Tuesday, August 5, 2014

Serious Equipment: Part 2

Recently I blogged a touch about my ball fitting.  With the help of a Tracman and a fitting professional I take all the numbers and info from my golf swing and see which ball is going to squeeze the most performance out of my swing. Now, I know some of you are saying "it's not the arrow it's the indian", so I'll reply GET OFF MY BLOG YOU RACIST FUCK! No seriously though... if you think equipment has no bearing on your game, you need to stop thinking that way because you're really not doing your game any favors. Sure, having the latest neutron stick for a driver isn't going to let you hit it as far as Tiger Woods, but it's sure as hell going to be easier to hit than that old persimmon driver  with the 1/2 inch deep face that's been in your closet for 20 years. Or that old Maxfli that's been at the bottom of the lake for 3 weeks in the mud. In fact, the ball is the one piece of equipment you use on every shot and it's so powerful even Jack Nicklaus himself said the USGA should have limits on ball technology. Playing "found balls" might be good for a beginner's wallet, but if you're breaking 100 you need to get a good hold on your balls. You're throwing strokes and enjoyment out the window.

With that, I've been sampling about 10 balls from the fitting and it was narrowed down to two contenders: Bridgestone's B330 Tour and Callaway's SR3.

My swing speed is upwards of 108mph - even after my back injury - so these balls are built perfectly for me and my game. Yours may not be as power driven as mine but rest assured these manufacturers build a ball to suit your game that is very similar to these. 

Talking numbers:

Swing Speed

The first thing looked at was obviously swing speed.  In order to get the most from your ball, you HAVE TO compress it. There is no room for error on this. Compressing the ball is what transfers energy, it's what creates grip on the club for backspin, and it's what gives you that wonderful solid feeling when you hit it.  My speed, as I said, averages out around 108mph. Not tour quality, but faster than your average hacker. Still that puts me in "premium tour ball" range. Once that is done, it's time for the hard truth: is the ball helping?

Ball Speed

Ball speed is the next thing to look at after getting the right compression.  Obviously the higher the ball speed, the farther the ball goes. In a perfect world, this number will be 1.5 times the swing speed. This indicates that there was an efficient transfer of energy to the ball, it compressed, and most likely said "ouch" .  Both balls scored right on the mark.

Spin Rate

Spin rate is what will generate the height and distance in your ball (on long clubs) and stopping power (on shorter clubs). Ideally you want to be under 3000 RPM for the driver. The lower you get the better, some say, but I was happy settling into about 2700 with both of these balls. That means there's enough spin to get a sufficiently high tee shot, but not so much that it loses roll when it hits the ground. With both of these balls, I gained 15 yards of distance with the driver over my previous ball (ProV1) due to lower spin, but I lost about 72RPM in the wedges. This is not a big deal becaus eit' a match on a fire, and because I spun the PV1 too much anyway. For you, the loss of stopping power may be a deal breaker so don't just go for the most distance.  Overall average was 9100RPM with the callaway slightly edging out the Bridgestone.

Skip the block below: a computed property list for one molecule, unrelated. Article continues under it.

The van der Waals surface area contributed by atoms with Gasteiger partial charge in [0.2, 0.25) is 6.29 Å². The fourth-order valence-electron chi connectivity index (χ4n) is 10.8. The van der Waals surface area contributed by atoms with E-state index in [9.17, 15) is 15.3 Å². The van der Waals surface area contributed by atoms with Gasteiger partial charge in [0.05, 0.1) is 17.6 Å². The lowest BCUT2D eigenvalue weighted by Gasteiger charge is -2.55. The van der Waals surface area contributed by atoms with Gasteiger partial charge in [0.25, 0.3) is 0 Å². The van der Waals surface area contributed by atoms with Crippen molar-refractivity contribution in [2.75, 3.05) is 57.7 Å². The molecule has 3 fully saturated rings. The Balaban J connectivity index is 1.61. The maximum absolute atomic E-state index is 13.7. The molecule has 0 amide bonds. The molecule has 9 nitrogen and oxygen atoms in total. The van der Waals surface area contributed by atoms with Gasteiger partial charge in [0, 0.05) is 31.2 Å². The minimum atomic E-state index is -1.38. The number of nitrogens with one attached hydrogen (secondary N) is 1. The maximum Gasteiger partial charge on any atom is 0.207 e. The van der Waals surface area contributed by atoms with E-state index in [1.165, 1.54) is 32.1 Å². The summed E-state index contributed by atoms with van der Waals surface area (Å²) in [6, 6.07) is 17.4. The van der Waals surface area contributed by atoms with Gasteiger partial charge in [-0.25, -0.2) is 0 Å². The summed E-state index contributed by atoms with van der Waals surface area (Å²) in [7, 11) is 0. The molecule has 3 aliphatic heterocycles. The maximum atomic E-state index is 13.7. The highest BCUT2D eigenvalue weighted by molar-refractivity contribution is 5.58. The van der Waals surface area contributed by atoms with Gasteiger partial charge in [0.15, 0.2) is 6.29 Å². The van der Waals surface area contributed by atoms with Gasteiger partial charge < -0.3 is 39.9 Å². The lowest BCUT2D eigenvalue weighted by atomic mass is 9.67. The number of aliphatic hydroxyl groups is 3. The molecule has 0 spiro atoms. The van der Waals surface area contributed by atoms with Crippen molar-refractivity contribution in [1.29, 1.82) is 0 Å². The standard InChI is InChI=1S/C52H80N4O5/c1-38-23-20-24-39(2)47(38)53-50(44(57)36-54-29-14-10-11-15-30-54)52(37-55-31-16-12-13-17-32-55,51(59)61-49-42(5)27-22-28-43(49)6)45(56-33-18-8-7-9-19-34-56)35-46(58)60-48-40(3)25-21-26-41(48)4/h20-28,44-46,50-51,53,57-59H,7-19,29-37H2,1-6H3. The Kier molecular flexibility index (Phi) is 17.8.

In my opinion, the last but definitely not the least important number.  Deviation is how far left or right the ball curved. Now, obviously this will be affected by the quality of swing as well. This number should coincide with he spin rate off the long clubs. The lower the spin rate, the lower the deviation - obviously since its' not spinning as much it's not going to slice or hook as badly. The B330 halved the Callaway in this stat - making it a tough choice when it came right down to it.

So now that I've bored you to death with technicalities, let's get to the meat and potatoes and something that you can do without any fancy equipment: FEEL

Feel is something that can't be taught, measured, or bottled. You're the only one who can say what is good and bad.  Feel is the reason I play Taylormade and my buddy plays Nike.  Feel is what builds confidence and keeps you coming back for more. Feel is also why I chose the Callaway ball. While both balls produced similar distance and Bridgestone was quite a bit more accurate, I couldn't get over how "clicky" the Bridgestone ball felt to me. I would hit the ball flush and it just seemed harder than the Callaway. It was a little unnerving, and I don't like that. Part of the reason I played the ProV1 is because when I hit it on the screws it felt like a marshmallow.  I don't like the feeling of the ball pressing back against my club. To me, a solidly struck shot should feel like this photo:

Winner:  Callaway SR3.  

What's your ball? Have you thought about what you really want in a ball?  With many varieties, pricepoints, and manufacturers there's sure to be a ball that fits you to a tee.  OH yes... I went there. 

Without fail, I'm going to buy the SR3 for this season and use it exclusively.  I'm getting the stopping power I need with increased distance and I'm no longer the short knocker when I play with my scratch buddies.  I haven't noticed a problem with the ball going left or right so until that happens exclusively it's going to be my go-to rock.